With all due respect, I think you’ve been putting cheese on the wrong side of your grilled cheese sandwiches. Or, at the least, neglecting the better ones, the exteriors. Wait, hear me out. It’s basic food math that while cold cheese is good, warm cheese is better. But if you take that a step further — and if you’re new here, let me tell you: we will always take it a step further — you will agree that melted cheese is better than warm cheese, and the melted cheese that rolls off a piece of sandwich bread and sizzles on a skillet, browning and crisping, is the top of the cheese tower… A place I’d very much like to live. Do you think a cheese tower might exist somewhere?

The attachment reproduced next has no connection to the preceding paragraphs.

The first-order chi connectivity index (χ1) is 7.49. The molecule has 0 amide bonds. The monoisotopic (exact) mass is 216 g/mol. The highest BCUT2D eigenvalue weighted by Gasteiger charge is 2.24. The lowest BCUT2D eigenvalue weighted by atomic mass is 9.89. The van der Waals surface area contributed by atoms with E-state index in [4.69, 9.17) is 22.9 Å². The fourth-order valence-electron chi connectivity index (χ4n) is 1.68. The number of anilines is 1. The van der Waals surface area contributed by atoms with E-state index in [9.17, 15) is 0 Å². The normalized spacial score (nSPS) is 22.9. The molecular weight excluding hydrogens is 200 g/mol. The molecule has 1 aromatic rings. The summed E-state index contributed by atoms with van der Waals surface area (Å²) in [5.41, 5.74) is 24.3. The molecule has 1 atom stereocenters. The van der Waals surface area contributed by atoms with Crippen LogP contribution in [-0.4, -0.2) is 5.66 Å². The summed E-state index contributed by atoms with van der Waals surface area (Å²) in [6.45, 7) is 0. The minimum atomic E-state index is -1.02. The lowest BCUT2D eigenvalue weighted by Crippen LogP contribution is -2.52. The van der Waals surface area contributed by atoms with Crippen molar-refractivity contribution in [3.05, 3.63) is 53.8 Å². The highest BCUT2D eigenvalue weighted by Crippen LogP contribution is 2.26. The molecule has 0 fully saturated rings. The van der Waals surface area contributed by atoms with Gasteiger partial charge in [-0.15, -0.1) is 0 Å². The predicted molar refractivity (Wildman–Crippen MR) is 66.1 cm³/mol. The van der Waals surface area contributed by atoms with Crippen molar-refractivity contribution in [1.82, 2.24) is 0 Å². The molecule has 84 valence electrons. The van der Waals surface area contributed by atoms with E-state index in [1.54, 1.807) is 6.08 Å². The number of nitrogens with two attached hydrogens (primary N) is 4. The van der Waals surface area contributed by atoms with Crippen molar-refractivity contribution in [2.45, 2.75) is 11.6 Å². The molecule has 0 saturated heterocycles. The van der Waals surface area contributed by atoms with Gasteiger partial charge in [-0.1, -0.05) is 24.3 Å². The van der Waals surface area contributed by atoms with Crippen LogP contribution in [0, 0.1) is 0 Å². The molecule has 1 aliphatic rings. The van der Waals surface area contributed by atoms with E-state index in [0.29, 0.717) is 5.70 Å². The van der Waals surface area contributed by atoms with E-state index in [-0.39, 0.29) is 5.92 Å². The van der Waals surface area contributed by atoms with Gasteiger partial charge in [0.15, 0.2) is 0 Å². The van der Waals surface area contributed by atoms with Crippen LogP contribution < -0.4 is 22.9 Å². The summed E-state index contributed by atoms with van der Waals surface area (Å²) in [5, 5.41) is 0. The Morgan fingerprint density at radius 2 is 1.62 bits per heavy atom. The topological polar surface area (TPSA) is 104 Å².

Might it be France? Now I’m picturing an Eiffel Tower made out of cheese and what were we talking about? Oh right: melted and browned cheese wins, really for the same reason that browned butter trumps regular butter: the fats melt away from the dairy solids and toast them until they’re caramelized and achingly delicious and you forget why you’d ever eat it any other way. Don’t fight it.
Frico is the official name for it. It’s usually invoked in the realm of Parmesan-Reggiano, or at least in almost every restaurant since the wildly fric-wild heyday of the 80s and 90s, usually in lacy crisps that garnish soups, salads and the like to remind you that they’re fancy. They’re not actually fancy, though. They’re just a pinch of grated cheese, melted in a skillet or on a baking sheet until they bubble, crisp and can be lifted in one lacy disc with a spatula. And I see no reason they should they should be limited in flavor to Parmesan, or at least not when I’m craving grilled cheese and tomato soup, really the perfect early fall meal.